Aging, Beta-Amyloid, and Memory Networks

Although cognitively normal, brain aging in older adults occurs in a highly heterogeneous manner: it undergoes a wide range of abnormal neural changes that are not clinically evident. One of these abnormal neural changes is an accumulation of beta-amyloid (Aβ), a pathological hallmark of Alzheimers disease (AD). Approximately 20-35% of cognitively normal older adults were shown to harbor a high level of Aβ deposition, equivalent to the level of AD patients, and brain systems supporting memory were shown to be particularly vulnerable to the effect of Aβ deposition. Using amyloid PET, glucose metabolism PET, and functional magnetic resonance imaging (fMRI), we demonstrated that differential neural plasticity occurs in response to aging and  deposition in cognitively normal elderly in both regional activity and functional synchrony across the frontoparietal control regions and medial temporal lobes (right parahippocampal gyrus [rPHG]) implicated in episodic memory.

Hwamee Oh & William J. Jagust (2013). Frontotemporal network connectivity during memory encoding is increased with aging and disrupted by beta-amyloid. The Journal of Neuroscience, 33(47), 18425-37.

Hwamee Oh, Christian Habeck, Cindee Madison, William J. Jagust (2014). Covarying patterns of Abeta deposition, glucose metabolism, and gray matter volume in cognitively normal elderly. Human Brain Mapping, 35(1): 297-308.

*Jeremy Elman, *Hwamee Oh, Cindee M. Madison, Suzanne L. Baker, Jacob W. Vogel, Shawn M. Marks, Sam Crowley, James P. ONeil, William J. Jagust (2014). Neural compensation in older people with brain Abeta deposition. Nature Neuroscience, 2014; 17(10): 1316-8.*Co-First Authors.

Hwamee Oh, Jason Steffener, Ray Razlighi, Christian Habeck, Dan Liu, Yunglin Gazes, Sarah Janicki, Yaakov Stern (2015). Abeta-related hyperactivation in fronto-parietal control regions in cognitively normal elderly. Neurobiology of Aging 36(12), 3247-54.

Hwamee Oh, Jason Steffener, Ray Razlighi, Christian Habeck, Yaakov Stern. (2016). Beta-amyloid deposition is associated with decreased right prefrontal activation during task switching among cognitively normal elderly. The Journal of Neuroscience, 36(6), 1962-70.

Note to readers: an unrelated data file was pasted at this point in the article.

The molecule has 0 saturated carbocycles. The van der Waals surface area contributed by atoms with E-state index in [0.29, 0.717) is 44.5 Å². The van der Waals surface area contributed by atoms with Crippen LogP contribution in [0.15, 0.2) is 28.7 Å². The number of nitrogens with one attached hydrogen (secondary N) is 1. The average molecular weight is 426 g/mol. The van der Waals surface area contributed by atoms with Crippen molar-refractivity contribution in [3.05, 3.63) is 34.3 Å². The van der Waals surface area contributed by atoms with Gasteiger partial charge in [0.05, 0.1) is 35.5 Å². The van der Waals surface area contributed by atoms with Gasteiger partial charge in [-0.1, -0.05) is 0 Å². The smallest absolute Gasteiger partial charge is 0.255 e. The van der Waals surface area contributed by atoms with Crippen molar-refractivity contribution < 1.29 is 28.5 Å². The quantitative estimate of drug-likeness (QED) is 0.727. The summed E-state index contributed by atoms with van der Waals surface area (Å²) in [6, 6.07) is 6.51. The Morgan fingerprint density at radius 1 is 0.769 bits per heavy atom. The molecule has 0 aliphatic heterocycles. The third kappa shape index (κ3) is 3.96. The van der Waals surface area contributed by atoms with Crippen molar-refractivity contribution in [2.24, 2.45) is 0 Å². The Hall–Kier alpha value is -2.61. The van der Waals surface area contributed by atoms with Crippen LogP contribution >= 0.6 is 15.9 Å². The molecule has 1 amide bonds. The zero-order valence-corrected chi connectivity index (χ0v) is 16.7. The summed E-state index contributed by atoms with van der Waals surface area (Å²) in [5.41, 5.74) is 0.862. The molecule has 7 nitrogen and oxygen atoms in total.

Hwamee Oh, Cindee M. Madison, Suzanne L. Baker, Gil Rabinovici, William J. Jagust (2016). Dynamic relationships between age, beta-amyloid deposition, and glucose metabolism link to the regional vulnerability to Alzheimers disease. Brain, 139 (8): 2275-2289.


Neuromorphological Changes with Aging and Beta-Amyloid Deposition

Not only functional alterations described above but also neuromorphological changes occur with aging and Aβ deposition. In a set of studies, we examined changes in brain structure using gray matter volume and cortical thickness. Independent of Aβ deposition, a substantial aging-related reduction in gray matter volume and cortical thickness was found in most of brain regions, while Aβ-related gray matter atrophy was additionally found in frontal and parietal cortices and hippocampus [Figure]. Among these regions undergoing gray matter atrophy, contributions of gray matter volume to cognition in older adults were more regionally specific, but the structure-cognition relationship was different dependent upon the level of Aβ deposition: A fronto-striatal network was related to cognition in older adults without Aβ deposition, while a hippocampal network was related to cognition in older adults with Aβ deposition. These findings contribute to a growing movement within cognitive aging research to better understand aging-related neural constraints that are driven by more heterogeneous etiologies than previously thought and their differential impact on cognition.